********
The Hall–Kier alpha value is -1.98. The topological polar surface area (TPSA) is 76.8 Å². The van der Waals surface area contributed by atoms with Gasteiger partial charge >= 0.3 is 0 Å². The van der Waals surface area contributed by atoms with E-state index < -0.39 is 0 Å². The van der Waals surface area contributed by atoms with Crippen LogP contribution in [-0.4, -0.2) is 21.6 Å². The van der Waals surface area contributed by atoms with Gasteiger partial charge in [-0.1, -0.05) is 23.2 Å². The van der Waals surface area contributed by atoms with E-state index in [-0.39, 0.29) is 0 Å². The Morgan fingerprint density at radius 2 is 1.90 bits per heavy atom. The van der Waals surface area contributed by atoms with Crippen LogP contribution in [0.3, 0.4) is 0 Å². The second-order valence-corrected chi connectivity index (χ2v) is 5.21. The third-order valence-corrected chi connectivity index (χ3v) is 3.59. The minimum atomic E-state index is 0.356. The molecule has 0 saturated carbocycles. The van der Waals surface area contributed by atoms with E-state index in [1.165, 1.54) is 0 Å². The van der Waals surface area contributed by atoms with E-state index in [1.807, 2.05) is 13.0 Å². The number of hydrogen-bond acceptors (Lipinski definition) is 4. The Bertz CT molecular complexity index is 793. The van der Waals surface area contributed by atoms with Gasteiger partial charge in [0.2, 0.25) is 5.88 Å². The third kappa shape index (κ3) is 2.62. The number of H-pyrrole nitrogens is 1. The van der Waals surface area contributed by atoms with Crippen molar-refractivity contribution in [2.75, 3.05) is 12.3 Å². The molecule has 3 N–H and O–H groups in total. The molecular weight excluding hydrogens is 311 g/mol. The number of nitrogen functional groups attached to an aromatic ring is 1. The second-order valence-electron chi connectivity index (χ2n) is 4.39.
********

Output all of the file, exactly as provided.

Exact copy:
The Hall–Kier alpha value is -1.98. The topological polar surface area (TPSA) is 76.8 Å². The van der Waals surface area contributed by atoms with Gasteiger partial charge >= 0.3 is 0 Å². The van der Waals surface area contributed by atoms with E-state index < -0.39 is 0 Å². The van der Waals surface area contributed by atoms with Crippen LogP contribution in [-0.4, -0.2) is 21.6 Å². The van der Waals surface area contributed by atoms with Gasteiger partial charge in [-0.1, -0.05) is 23.2 Å². The van der Waals surface area contributed by atoms with E-state index in [-0.39, 0.29) is 0 Å². The Morgan fingerprint density at radius 2 is 1.90 bits per heavy atom. The van der Waals surface area contributed by atoms with Crippen LogP contribution in [0.3, 0.4) is 0 Å². The second-order valence-corrected chi connectivity index (χ2v) is 5.21. The third-order valence-corrected chi connectivity index (χ3v) is 3.59. The minimum atomic E-state index is 0.356. The molecule has 0 saturated carbocycles. The van der Waals surface area contributed by atoms with E-state index in [1.165, 1.54) is 0 Å². The van der Waals surface area contributed by atoms with E-state index in [1.807, 2.05) is 13.0 Å². The number of hydrogen-bond acceptors (Lipinski definition) is 4. The Bertz CT molecular complexity index is 793. The van der Waals surface area contributed by atoms with Gasteiger partial charge in [0.2, 0.25) is 5.88 Å². The third kappa shape index (κ3) is 2.62. The number of H-pyrrole nitrogens is 1. The van der Waals surface area contributed by atoms with Crippen molar-refractivity contribution in [2.75, 3.05) is 12.3 Å². The molecule has 3 N–H and O–H groups in total. The molecular weight excluding hydrogens is 311 g/mol. The number of nitrogen functional groups attached to an aromatic ring is 1. The second-order valence-electron chi connectivity index (χ2n) is 4.39.